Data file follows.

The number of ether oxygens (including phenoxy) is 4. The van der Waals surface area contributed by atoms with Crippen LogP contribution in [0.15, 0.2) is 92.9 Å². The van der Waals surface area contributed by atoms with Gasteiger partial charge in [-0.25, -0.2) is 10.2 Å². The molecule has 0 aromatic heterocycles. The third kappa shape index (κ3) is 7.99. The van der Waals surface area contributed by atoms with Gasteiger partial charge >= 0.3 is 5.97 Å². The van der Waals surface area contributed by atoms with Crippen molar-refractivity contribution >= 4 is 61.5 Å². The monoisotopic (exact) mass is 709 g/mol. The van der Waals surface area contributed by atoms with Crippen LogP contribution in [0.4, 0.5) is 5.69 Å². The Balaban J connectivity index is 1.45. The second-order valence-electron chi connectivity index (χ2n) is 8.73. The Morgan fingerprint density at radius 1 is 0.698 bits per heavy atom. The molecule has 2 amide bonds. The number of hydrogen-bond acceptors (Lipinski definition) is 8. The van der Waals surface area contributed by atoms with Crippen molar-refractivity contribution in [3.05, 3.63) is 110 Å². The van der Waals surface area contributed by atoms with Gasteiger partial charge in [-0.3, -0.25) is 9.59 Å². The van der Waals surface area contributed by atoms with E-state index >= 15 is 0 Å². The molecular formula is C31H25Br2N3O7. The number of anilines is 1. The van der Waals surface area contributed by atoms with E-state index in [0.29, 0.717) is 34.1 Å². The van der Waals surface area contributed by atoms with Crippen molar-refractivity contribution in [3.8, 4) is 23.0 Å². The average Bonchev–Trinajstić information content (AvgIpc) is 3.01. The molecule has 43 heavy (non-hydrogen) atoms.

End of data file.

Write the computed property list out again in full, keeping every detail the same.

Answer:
The number of ether oxygens (including phenoxy) is 4. The van der Waals surface area contributed by atoms with Crippen LogP contribution in [0.15, 0.2) is 92.9 Å². The van der Waals surface area contributed by atoms with Gasteiger partial charge in [-0.25, -0.2) is 10.2 Å². The molecule has 0 aromatic heterocycles. The third kappa shape index (κ3) is 7.99. The van der Waals surface area contributed by atoms with Gasteiger partial charge >= 0.3 is 5.97 Å². The van der Waals surface area contributed by atoms with Crippen molar-refractivity contribution >= 4 is 61.5 Å². The monoisotopic (exact) mass is 709 g/mol. The van der Waals surface area contributed by atoms with Crippen LogP contribution in [0.4, 0.5) is 5.69 Å². The Balaban J connectivity index is 1.45. The second-order valence-electron chi connectivity index (χ2n) is 8.73. The Morgan fingerprint density at radius 1 is 0.698 bits per heavy atom. The molecule has 2 amide bonds. The number of hydrogen-bond acceptors (Lipinski definition) is 8. The van der Waals surface area contributed by atoms with Crippen molar-refractivity contribution in [3.05, 3.63) is 110 Å². The van der Waals surface area contributed by atoms with Gasteiger partial charge in [-0.3, -0.25) is 9.59 Å². The van der Waals surface area contributed by atoms with E-state index >= 15 is 0 Å². The molecular formula is C31H25Br2N3O7. The number of anilines is 1. The van der Waals surface area contributed by atoms with E-state index in [0.29, 0.717) is 34.1 Å². The van der Waals surface area contributed by atoms with Crippen molar-refractivity contribution in [3.8, 4) is 23.0 Å². The average Bonchev–Trinajstić information content (AvgIpc) is 3.01. The molecule has 43 heavy (non-hydrogen) atoms.